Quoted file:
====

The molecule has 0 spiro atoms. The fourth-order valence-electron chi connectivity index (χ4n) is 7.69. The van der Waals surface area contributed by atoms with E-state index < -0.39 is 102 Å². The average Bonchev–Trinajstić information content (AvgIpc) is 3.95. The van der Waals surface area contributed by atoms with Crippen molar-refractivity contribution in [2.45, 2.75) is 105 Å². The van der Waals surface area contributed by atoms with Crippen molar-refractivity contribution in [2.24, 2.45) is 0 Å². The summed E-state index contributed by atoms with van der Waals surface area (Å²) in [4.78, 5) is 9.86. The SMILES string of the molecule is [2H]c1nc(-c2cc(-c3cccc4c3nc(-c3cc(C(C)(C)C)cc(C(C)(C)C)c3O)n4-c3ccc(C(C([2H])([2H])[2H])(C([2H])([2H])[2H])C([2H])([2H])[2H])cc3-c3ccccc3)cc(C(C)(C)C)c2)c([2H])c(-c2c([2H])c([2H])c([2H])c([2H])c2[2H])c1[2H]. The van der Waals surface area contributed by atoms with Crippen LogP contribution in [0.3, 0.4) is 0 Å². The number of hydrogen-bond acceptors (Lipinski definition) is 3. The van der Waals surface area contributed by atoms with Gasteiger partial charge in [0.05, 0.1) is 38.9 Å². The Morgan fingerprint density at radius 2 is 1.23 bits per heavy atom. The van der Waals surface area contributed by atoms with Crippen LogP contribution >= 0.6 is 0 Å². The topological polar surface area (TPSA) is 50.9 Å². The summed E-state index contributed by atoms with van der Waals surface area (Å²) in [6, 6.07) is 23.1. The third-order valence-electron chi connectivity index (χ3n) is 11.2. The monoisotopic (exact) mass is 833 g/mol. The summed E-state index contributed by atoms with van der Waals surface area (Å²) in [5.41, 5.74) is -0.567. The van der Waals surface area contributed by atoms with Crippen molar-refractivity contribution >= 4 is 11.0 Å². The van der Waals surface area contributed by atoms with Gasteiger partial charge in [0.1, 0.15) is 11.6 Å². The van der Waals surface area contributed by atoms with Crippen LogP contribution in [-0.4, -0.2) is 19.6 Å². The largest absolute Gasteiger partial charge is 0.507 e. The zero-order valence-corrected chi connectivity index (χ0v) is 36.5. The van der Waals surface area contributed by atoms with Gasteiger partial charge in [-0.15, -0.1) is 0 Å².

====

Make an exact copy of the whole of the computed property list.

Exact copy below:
The molecule has 0 spiro atoms. The fourth-order valence-electron chi connectivity index (χ4n) is 7.69. The van der Waals surface area contributed by atoms with E-state index < -0.39 is 102 Å². The average Bonchev–Trinajstić information content (AvgIpc) is 3.95. The van der Waals surface area contributed by atoms with Crippen molar-refractivity contribution in [2.45, 2.75) is 105 Å². The van der Waals surface area contributed by atoms with Crippen molar-refractivity contribution in [2.24, 2.45) is 0 Å². The summed E-state index contributed by atoms with van der Waals surface area (Å²) in [4.78, 5) is 9.86. The SMILES string of the molecule is [2H]c1nc(-c2cc(-c3cccc4c3nc(-c3cc(C(C)(C)C)cc(C(C)(C)C)c3O)n4-c3ccc(C(C([2H])([2H])[2H])(C([2H])([2H])[2H])C([2H])([2H])[2H])cc3-c3ccccc3)cc(C(C)(C)C)c2)c([2H])c(-c2c([2H])c([2H])c([2H])c([2H])c2[2H])c1[2H]. The van der Waals surface area contributed by atoms with Crippen LogP contribution in [0.3, 0.4) is 0 Å². The number of hydrogen-bond acceptors (Lipinski definition) is 3. The van der Waals surface area contributed by atoms with Gasteiger partial charge in [0.05, 0.1) is 38.9 Å². The Morgan fingerprint density at radius 2 is 1.23 bits per heavy atom. The van der Waals surface area contributed by atoms with Crippen LogP contribution >= 0.6 is 0 Å². The topological polar surface area (TPSA) is 50.9 Å². The summed E-state index contributed by atoms with van der Waals surface area (Å²) in [6, 6.07) is 23.1. The third-order valence-electron chi connectivity index (χ3n) is 11.2. The monoisotopic (exact) mass is 833 g/mol. The summed E-state index contributed by atoms with van der Waals surface area (Å²) in [5.41, 5.74) is -0.567. The van der Waals surface area contributed by atoms with Crippen molar-refractivity contribution >= 4 is 11.0 Å². The van der Waals surface area contributed by atoms with Gasteiger partial charge in [0.1, 0.15) is 11.6 Å². The van der Waals surface area contributed by atoms with Crippen LogP contribution in [-0.4, -0.2) is 19.6 Å². The largest absolute Gasteiger partial charge is 0.507 e. The zero-order valence-corrected chi connectivity index (χ0v) is 36.5. The van der Waals surface area contributed by atoms with Gasteiger partial charge in [-0.15, -0.1) is 0 Å².